Categories
Farm Happenings

LGDs: Lessons from the First Year

A little over a year ago, we took a leap and acquired our farm’s first ever livestock guardian dogs. Yes, I said dogs as in more than one! We purchased TWO Great Pyrenees puppies within a couple months of each other. We’re sharing the good, the bad, and the ugly about our experiences with our LGDs thus far. To be clear, we do not advise raising more than one pup at a time! Not only is it twice the work, but it puts the dogs at risk of experiencing littermate syndrome, among other issues. It was a calculated risk on our part, and although it seems to have paid off, we don’t plan to do it again in the future.

The Good:

Our chosen breed of LGD, the Great Pyrenees, has been bred for thousands of years to work with livestock, and it shows. Their protective behaviors and gentleness towards the goats are instinctual. Because of this, we’ve done relatively little training with our dogs, other than basic obedience and correcting a few energetic puppy behaviors. We were careful to select purebred Great Pyrenees whose parents were also working dogs to ensure the greatest chance of success within our farming operation.

Not only are our dogs excellent with the goats, they have proven themselves to be gentle with our ducks, our chickens, and even our new barn cat. They are incredibly affectionate towards everyone they have met, although they put up an intimidating front with strangers and delivery drivers.

The Bad:

They’re HUGE! While their size may give them an advantage over coyotes and other predators, it also means that they are apt to knock over small children, elderly people, and anyone who’s unsteady on their feet. Because they are large, they also consume large quantities of food, which means that we spend a considerable amount each month at the feed store.

Although the dogs took to the goats readily, the goats weren’t keen on the dogs at first. Our goats had never been exposed to friendly dogs before, so of course they perceived the new canines as a threat. We had to carefully supervise their interactions while the puppies were young, in order to prevent the goats from injuring or terrorizing the puppies. Placing a young dog with aggressive stock can quickly ruin the dog’s working career by making them fearful or resentful. Puppies must be protected at all costs!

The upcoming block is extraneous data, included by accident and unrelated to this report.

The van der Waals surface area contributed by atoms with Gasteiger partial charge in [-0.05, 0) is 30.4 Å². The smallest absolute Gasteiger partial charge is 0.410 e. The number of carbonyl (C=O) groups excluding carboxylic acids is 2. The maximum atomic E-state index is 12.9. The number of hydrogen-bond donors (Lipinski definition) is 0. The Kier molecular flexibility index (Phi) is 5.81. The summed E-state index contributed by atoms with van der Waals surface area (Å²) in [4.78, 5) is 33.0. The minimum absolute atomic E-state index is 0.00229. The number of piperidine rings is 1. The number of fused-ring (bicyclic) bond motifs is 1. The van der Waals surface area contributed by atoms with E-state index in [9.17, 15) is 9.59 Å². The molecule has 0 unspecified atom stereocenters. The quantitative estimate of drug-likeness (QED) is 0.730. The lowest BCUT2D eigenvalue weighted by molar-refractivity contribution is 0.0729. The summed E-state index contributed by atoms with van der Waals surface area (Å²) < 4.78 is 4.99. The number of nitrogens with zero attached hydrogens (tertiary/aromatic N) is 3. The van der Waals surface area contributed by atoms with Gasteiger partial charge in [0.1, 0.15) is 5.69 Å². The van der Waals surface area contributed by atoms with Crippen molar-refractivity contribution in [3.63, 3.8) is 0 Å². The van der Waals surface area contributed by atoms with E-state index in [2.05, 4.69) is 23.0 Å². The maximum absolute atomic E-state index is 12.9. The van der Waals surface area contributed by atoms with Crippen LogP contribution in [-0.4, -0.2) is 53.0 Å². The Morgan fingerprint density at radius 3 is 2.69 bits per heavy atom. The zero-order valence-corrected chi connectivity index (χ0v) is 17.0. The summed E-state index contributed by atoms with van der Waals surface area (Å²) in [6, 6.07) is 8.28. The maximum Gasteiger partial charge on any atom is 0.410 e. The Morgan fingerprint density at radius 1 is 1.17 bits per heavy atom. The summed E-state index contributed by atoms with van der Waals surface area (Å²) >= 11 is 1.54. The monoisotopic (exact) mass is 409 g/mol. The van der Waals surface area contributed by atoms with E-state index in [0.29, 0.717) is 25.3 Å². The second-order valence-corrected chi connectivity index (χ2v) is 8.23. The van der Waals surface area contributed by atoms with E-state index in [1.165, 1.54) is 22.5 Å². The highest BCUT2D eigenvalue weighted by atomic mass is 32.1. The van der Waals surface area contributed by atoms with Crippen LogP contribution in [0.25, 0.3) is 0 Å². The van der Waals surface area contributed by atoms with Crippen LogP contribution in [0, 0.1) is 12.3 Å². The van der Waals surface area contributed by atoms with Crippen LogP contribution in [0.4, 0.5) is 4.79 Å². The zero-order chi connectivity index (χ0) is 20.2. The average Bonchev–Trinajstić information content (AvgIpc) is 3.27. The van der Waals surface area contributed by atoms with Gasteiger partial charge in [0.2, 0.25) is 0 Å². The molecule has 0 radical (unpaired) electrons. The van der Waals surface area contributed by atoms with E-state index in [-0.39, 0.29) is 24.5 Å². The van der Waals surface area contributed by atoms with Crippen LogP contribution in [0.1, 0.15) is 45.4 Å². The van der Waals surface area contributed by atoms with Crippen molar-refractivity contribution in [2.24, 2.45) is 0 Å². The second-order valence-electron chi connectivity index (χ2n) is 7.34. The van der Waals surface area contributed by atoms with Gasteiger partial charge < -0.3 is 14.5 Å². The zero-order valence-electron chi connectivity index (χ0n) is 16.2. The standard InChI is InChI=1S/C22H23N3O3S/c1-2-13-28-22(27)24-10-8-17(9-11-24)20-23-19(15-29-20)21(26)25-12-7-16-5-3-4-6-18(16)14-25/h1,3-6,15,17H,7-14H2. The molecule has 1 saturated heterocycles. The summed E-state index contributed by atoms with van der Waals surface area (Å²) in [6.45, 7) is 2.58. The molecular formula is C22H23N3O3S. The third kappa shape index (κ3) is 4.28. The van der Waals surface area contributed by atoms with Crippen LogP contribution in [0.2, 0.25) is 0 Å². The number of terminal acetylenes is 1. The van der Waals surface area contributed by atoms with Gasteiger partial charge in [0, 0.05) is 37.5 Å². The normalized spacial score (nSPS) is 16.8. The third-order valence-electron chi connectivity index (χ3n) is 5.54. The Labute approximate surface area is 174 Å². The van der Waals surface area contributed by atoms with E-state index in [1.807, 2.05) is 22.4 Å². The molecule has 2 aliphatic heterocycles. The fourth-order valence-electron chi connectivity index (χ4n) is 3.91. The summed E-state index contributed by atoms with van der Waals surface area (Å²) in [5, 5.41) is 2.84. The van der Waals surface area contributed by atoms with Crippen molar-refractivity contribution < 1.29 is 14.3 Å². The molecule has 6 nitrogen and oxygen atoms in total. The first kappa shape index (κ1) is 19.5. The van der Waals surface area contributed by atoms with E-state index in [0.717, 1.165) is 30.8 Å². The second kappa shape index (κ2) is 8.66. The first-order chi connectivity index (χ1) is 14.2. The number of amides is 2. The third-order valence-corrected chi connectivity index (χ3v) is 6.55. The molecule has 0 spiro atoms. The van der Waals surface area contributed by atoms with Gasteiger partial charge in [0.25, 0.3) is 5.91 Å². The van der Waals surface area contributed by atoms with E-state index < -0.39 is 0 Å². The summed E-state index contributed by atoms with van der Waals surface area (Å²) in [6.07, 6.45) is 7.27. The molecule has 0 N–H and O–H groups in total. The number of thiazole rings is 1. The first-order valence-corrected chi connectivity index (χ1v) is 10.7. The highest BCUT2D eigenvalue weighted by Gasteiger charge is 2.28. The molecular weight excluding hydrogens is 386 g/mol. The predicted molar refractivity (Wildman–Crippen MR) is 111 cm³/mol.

The Ugly:

Food aggression is real with these guys! “Resource guarding” is a common behavior in livestock guardian dogs. To avoid dog on dog and dog on goat violence, we ended up feeding the dogs in crates. Although this may not be feasible when the dogs are moving from pasture to pasture, it works for us right now. Each dog has a safe space where they can eat in peace.

Sanitary trims… Our male, Thor, needs to have a sanitary trim approximately once every month, to avoid having dog poop sticking to his fur and potential intestinal blockage. He is fairly cooperative about allowing us to trim the long hair around his rear end with clippers, but he certainly doesn’t enjoy it, and neither do we.

Although our dogs have had few behavioral issues to date, we are not out of the woods yet. Livestock guardian dogs can’t be considered fully trained until they reach 2.5 to 3 years of age. Until then, we’re keeping our fingers crossed!

If you’re considering adding a livestock guardian dog to your farm, I highly recommend reading Livestock Protection Dogs: Selection, Care and Training by Orysia Dawydiak & David Sims. This book has proven to be an invaluable resource for us throughout this process.

Leave a Reply

Your email address will not be published. Required fields are marked *